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Where Fear and Hope Collide: Domestic Violence and Children

In Indigenous communities, the Seventh Generation (meaning our children and our children’s children) is more than just an idea and protecting our children is a sacred duty. But what happens when our desire to protect children from domestic violence overpowers our desire to protect ourselves? Are children not then placed at an additional risk?

The answer is complicated. Many of those in our communities, including advocates, victims, judges and attorneys, tribal leaders and elders, have grappled with this issue intimately – many on a personal level.

At StrongHearts, we understand that a family is more than the sum of its problems. When children are involved, it is often hard for many people to understand why someone would stay with an abusive partner. Most people assume that the presence of children in an abusive home makes a parent’s decision to leave easier.

However, we know that having children often makes those decisions more difficult. Oftentimes the presence of children removes the choice to leave all together. We also understand the desire to protect one’s children from being exposed to violence, even when faced with harm to yourself. However, when creating a safety plan to keep everyone safe, it is critical to be informed and know the risks.

What survivors need to know:

  1. Understand that you are not alone. As a survivor, having children does not further stigmatize you. It simply adds another protective element to your situation because it means you have someone in addition to yourself to look out for. Your immediate safety and that of your children is our primary concern. Please know you can reach out to a StrongHearts advocate (1-844-7NATIVE) to help you find ways to stay safe for both you and your children. The StrongHearts Native Helpline is anonymous* and confidential.
  2. Know your rights. Abusive partners may misquote or misstate the law as a way of maintaining power and control over you and your children. Each state has a family code and some tribal codes have provisions relating to civil matters (such as divorce) between partners. Included in these codes are custody/child protective services laws that relate to your children. Try to identify what these codes are and what they say. If you are having a difficult time understanding these codes, which can be difficult, it may be helpful to call an attorney or other legal support service. Depending on your location, StrongHearts advocates can assist you with finding legal resources. While our advocates are not legal advocates and cannot offer legal advice, they can help point you in the right direction.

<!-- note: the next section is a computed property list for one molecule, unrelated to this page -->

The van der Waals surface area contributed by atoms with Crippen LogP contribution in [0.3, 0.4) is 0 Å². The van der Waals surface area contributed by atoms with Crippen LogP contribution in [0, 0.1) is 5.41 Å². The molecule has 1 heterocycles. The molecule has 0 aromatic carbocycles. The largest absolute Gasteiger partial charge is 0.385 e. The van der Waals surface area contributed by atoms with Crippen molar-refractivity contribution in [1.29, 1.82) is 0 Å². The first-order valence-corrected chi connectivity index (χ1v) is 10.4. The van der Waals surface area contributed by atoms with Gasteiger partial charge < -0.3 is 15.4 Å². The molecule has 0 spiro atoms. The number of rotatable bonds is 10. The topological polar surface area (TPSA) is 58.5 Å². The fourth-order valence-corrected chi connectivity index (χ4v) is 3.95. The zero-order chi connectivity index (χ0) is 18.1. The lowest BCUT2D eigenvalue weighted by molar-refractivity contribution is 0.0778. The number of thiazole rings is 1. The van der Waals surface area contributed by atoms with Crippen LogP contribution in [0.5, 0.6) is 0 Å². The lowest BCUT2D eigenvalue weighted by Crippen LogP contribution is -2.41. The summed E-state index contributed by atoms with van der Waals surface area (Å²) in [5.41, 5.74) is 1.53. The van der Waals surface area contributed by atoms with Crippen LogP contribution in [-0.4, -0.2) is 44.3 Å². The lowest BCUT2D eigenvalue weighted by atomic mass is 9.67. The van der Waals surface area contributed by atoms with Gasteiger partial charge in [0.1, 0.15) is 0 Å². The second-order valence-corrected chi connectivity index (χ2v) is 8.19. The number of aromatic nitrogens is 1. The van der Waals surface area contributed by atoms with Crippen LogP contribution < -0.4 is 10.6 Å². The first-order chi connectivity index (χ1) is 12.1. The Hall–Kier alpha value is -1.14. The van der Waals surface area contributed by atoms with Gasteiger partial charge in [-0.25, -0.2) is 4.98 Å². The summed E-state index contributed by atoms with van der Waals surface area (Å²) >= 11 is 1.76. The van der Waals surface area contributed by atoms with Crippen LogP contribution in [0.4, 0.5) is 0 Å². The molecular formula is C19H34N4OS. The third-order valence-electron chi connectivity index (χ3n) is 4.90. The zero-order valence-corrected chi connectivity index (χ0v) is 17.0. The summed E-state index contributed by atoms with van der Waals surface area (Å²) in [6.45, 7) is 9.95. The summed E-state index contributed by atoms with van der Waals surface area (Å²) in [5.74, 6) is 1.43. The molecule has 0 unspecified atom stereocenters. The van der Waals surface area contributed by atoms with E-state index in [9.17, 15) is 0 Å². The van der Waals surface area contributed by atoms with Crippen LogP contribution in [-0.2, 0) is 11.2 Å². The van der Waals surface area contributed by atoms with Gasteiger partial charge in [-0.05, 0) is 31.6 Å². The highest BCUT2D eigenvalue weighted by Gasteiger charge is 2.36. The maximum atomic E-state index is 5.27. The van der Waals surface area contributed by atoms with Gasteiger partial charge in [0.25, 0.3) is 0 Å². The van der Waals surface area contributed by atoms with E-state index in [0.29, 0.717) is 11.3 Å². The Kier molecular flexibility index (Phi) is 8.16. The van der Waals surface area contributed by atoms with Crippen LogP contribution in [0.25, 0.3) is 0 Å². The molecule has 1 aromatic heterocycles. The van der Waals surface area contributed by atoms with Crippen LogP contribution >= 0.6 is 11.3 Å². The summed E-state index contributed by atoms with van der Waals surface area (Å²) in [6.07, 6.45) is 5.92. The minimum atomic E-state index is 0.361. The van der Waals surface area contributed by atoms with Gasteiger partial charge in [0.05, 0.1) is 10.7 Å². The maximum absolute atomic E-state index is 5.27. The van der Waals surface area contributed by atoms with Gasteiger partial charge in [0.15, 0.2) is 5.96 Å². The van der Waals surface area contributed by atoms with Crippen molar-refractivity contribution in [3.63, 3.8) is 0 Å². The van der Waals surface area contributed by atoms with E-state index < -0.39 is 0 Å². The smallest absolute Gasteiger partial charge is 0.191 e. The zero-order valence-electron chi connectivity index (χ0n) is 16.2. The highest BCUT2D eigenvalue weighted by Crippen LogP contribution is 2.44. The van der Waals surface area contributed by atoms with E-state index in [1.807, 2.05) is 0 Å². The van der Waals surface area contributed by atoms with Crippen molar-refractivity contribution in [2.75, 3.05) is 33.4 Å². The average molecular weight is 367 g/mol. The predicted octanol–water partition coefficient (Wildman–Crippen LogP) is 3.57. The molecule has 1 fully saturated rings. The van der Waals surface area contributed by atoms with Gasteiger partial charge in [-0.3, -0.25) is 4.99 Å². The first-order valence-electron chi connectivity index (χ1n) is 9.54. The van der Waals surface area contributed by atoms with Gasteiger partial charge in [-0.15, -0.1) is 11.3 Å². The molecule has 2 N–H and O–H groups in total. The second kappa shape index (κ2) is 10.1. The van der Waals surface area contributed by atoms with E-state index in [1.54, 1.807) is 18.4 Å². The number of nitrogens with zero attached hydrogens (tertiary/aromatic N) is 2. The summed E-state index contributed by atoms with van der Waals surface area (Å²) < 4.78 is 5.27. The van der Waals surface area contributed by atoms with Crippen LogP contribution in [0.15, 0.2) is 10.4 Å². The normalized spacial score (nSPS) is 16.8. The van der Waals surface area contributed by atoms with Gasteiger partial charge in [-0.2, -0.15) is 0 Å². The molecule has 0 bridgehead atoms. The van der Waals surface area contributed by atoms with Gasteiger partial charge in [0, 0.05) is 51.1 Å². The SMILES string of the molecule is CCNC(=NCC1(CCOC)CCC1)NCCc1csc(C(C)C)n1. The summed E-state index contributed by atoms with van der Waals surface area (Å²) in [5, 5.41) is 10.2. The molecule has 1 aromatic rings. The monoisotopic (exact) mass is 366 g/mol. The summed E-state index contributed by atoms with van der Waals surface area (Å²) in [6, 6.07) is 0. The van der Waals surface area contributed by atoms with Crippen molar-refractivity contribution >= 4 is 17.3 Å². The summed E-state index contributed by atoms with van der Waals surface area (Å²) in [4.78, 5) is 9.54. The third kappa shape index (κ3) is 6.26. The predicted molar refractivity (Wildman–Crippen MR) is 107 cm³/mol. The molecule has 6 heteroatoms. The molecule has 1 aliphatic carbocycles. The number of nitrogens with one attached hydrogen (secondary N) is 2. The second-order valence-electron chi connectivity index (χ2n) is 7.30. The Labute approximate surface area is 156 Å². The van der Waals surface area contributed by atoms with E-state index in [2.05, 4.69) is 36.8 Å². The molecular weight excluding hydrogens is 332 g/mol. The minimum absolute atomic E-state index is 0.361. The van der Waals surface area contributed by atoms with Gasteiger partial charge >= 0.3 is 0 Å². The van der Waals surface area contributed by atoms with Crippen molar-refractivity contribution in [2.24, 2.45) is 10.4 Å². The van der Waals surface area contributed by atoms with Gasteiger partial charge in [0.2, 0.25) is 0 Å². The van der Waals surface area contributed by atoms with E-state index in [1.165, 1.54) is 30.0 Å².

3. Be aware of the risks of staying in an abusive relationship when children are in the home. We understand that it’s far more complicated than it seems to leave one’s abusive partner and believe survivors are in the best position to make decisions regarding their own safety. If children are in a home where domestic violence is present, consider the effects that exposure to violence may have on your children. Abuse in the home may be grounds for removal of children in certain states by Child Protective Services. This may include both witnessing abuse and failure to protect. Another important consideration is the effect that abuse can have on a child’s overall well-being. The presence of intimate partner violence increases the risk of child abuse within the same home. Children who witness abuse, particularly Native children, are prone to Post Traumatic Stress Disorder (PTSD), anxiety, and related health effects of trauma.
  4. Build upon your child’s resiliency. Advocates and social workers often speak of a child’s resiliency and protective factors when there is violence in the home. What does this look like? Here are some key things rooted in restoring our tribal cultures and communities that you can do to support your child’s resiliency:
  • Maintain a strong relationship with your child, and support appropriate relationships with other significant individuals in their life: Having a relationship with a significant adult could mean building strong ties with an elder.
  • Provide opportunities for your child away from the home to instill a sense of hope.
  • Encourage your child’s curiosity, especially in learning new skills: Learning a new skill could mean learning your tribal language, which has been shown to increase resiliency in Native children.
  • Support opportunities for your child to get involved in the community.
  • Build your child’s confidence in their own internal ability to succeed.

Domestic violence effects everyone, including our sacred children. Ignoring the effects of violence within the home can have on your children can create distrust, fear, and can have a negative impact on a child’s health, safety and overall well-being.

Remember that both yours and your children’s needs are important. Whatever the situation may be, domestic violence is never the survivor’s fault.

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We understand.

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